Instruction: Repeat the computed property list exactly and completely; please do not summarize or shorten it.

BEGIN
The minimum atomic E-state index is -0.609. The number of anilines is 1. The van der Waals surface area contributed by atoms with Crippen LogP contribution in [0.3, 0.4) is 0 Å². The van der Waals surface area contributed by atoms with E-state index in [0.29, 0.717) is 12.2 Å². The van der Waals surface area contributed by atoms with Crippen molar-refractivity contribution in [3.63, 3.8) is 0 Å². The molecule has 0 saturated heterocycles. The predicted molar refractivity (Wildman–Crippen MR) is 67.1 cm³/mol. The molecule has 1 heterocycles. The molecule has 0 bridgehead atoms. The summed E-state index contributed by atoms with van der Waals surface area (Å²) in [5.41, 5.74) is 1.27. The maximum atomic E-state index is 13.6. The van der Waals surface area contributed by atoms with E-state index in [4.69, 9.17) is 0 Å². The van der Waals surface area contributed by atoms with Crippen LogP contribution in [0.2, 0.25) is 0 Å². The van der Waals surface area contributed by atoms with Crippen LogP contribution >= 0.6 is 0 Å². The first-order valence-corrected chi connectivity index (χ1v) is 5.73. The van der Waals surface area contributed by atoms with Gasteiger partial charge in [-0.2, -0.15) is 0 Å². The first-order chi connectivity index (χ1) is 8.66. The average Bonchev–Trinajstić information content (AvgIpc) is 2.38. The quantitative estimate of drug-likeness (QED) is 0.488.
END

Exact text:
The minimum atomic E-state index is -0.609. The number of anilines is 1. The van der Waals surface area contributed by atoms with Crippen LogP contribution in [0.3, 0.4) is 0 Å². The van der Waals surface area contributed by atoms with E-state index in [0.29, 0.717) is 12.2 Å². The van der Waals surface area contributed by atoms with Crippen molar-refractivity contribution in [3.63, 3.8) is 0 Å². The molecule has 0 saturated heterocycles. The predicted molar refractivity (Wildman–Crippen MR) is 67.1 cm³/mol. The molecule has 1 heterocycles. The molecule has 0 bridgehead atoms. The summed E-state index contributed by atoms with van der Waals surface area (Å²) in [5.41, 5.74) is 1.27. The maximum atomic E-state index is 13.6. The van der Waals surface area contributed by atoms with E-state index in [4.69, 9.17) is 0 Å². The van der Waals surface area contributed by atoms with Crippen LogP contribution in [0.2, 0.25) is 0 Å². The van der Waals surface area contributed by atoms with Crippen LogP contribution >= 0.6 is 0 Å². The first-order valence-corrected chi connectivity index (χ1v) is 5.73. The van der Waals surface area contributed by atoms with Gasteiger partial charge in [-0.2, -0.15) is 0 Å². The first-order chi connectivity index (χ1) is 8.66. The average Bonchev–Trinajstić information content (AvgIpc) is 2.38. The quantitative estimate of drug-likeness (QED) is 0.488.